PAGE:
By Ernie Regehr. Toronto: Between the Lines, 2015, 217pp.
For those of us committed to, and working for, a better world—and concerned about how war and violence can be addressed—Ernie Regehr’s Disarming Conflict should be regarded as essential reading. While the book was written in 2015, its scope and depth will give it a long shelf-life. But more importantly, it comes at pivotal historic juncture, given what is happening at the United Nations and within Canada.
In concert with not only governments but also civil society worldwide, the UN last year reviewed progress on its bold Millennium Development Goals (MDGs) and laid out a successor, expanded set (going from eight to 17): the Sustainable Development Goals (SDGs). Like the MDGs, the SDGs comprise a shared, 15-year (from now to 2030) global agenda for progress on humanity’s fundamental needs, e.g. food security, health, education, reduction of poverty, gender equality, protection of the environment, etc..
As bold as the MDGs were, and the SDGs are, none of the Goals directly address war and lesser armed conflict, nor has the UN developed a complementary agenda that does. While indeed the Goals should contribute to “peace-building” and reduction of the forces over the long term that can give rise to violence, they did not speak to immediate challenges of resolving current violent conflicts—even as the daily lives of millions of people on multiple continents are presently marked by turmoil and suffering on historic scales.
At the same time, Canada’s new government is examining ways to re-engage on a significant scale with the UN in peacekeeping and the complex challenges related to finding and ensuring enduring peace.
Regehr’s deep and insightful analysis of trends in inter- and intra-state conflicts over the last quarter century (i.e. since the ending of the Cold War), can take us far in understanding the demons that bedevil the pursuit of peace.
Disarming Conflict _is a good companion volume to Stephen Pinker’s book of 2008: _The Better Angels of Our Nature: Why Violence Has Declined. While Pinker’s book looks at trends in war and violence over the last five and more centuries, and gives us reason to believe that there has been progress, Regehr goes on to describe the more current trends and how to take us further to more peaceful societies worldwide.
Progress had been made when some years ago peacekeeping and conflict resolution were addressed in terms of the three “Ds”: defence, diplomacy and development, with “defence” as a stand-in term for military forces under the UN, diplomacy for third-party mediation between the warring sides, and development as a plan for nation-building that assured the necessities for daily life. The importance of all three as essential complements to each other, though, was not widely enough appreciated in policy circles—nor were the three Ds sufficient.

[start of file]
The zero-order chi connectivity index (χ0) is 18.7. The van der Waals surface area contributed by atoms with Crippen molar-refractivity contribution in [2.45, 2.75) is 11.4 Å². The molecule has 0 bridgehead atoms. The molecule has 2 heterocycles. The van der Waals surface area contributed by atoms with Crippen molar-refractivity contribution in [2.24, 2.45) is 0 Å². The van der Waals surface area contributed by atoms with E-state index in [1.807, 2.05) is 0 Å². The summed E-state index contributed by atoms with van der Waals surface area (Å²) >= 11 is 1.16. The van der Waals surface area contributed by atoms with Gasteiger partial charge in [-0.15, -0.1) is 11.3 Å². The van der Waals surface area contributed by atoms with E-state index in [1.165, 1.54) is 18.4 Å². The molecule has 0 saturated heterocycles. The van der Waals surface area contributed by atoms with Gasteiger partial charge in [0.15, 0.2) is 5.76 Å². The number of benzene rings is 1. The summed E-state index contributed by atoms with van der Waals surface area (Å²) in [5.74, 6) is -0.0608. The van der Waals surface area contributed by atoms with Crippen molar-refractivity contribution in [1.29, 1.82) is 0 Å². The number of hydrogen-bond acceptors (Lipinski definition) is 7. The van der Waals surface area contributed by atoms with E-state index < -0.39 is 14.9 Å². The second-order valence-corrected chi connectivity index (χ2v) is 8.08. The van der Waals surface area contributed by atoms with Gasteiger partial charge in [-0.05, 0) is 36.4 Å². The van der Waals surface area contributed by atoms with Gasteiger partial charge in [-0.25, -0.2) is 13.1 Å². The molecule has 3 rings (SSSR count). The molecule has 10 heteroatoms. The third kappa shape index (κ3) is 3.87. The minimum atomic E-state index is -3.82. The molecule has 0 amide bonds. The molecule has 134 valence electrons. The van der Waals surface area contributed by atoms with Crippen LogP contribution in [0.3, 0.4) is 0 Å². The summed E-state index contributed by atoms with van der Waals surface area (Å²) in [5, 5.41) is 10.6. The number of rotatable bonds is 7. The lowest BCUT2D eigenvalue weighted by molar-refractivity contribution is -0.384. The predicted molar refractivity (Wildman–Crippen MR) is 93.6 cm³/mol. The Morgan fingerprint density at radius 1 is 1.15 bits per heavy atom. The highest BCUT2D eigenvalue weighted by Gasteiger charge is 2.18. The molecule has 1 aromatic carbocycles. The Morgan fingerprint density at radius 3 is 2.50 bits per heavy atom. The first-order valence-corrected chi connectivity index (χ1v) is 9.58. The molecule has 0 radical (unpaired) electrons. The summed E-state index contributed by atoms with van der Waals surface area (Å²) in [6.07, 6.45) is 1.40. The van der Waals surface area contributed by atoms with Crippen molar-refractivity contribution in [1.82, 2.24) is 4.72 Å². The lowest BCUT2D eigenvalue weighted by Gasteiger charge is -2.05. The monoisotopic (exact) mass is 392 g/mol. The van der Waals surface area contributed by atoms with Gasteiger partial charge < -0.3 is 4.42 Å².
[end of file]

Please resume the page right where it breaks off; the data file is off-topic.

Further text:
Regehr captures but goes beyond the three Ds to provide a solid and encompassing prescription for a more durable foundation for peace: the five Ds. The five Ds are: development, democracy, disarmament, diplomacy and defence. Framed in terms of the role of external third-parties, working through or with the UN and other multilateral frameworks, here are Regehr’s pillars of for advancing peace, especially in conflict-ridden or otherwise fragile states.
Development: creating economic, social and environmental conditions conducive to peace and stability, especially those reducing gross disparities along ethnic or religious lines.
Democracy: promoting governance emphasizing human rights, inclusiveness and participation—again notably to reduce ethno-cultural divisions.
Disarmament: preventing destabilizing stockpiling of arms and prohibiting weapons of mass destruction—a crucial challenge in unwinding wars to prevent post-bellum waves of violent crime.
Diplomacy: multilateral steps to prevent conflict, peacefully manage political tensions, develop rules-based global order, and promote the first three Ds.
Defence: using external military and police force in extraordinary circumstances in support of the full range of efforts to advance peace and security.
As we can see, Regehr’s prescription is as important to prevention as it is to resolution of conflict, and serves to avoid the too frequent problem of renewed conflicts.
For the less determined reader, Regehr’s book is not easy going in those sections that pour through figures delineating the trends in types of conflicts, where they have been and their durations, along with starts and stops. But it is this rigorous quantitative analysis, drawing upon some of the world’s leading think-tanks in peace research, that gives us reassurance that Regehr has done his homework and not casually thrown half-baked figures at us, like so many pundits and well-meaning but ill-informed activists too often do.
If the book were to see a second edition, one might hope for some tables and graphs that would help us to more easily see the critical historic patterns that Regehr has discerned and that point us toward solutions.
Regehr’s findings, insights, and advice should be widely discussed and debated.
Reviewed by Shane Roberts, a strategic analyst of foreign intelligence for the Canadian government for two decades.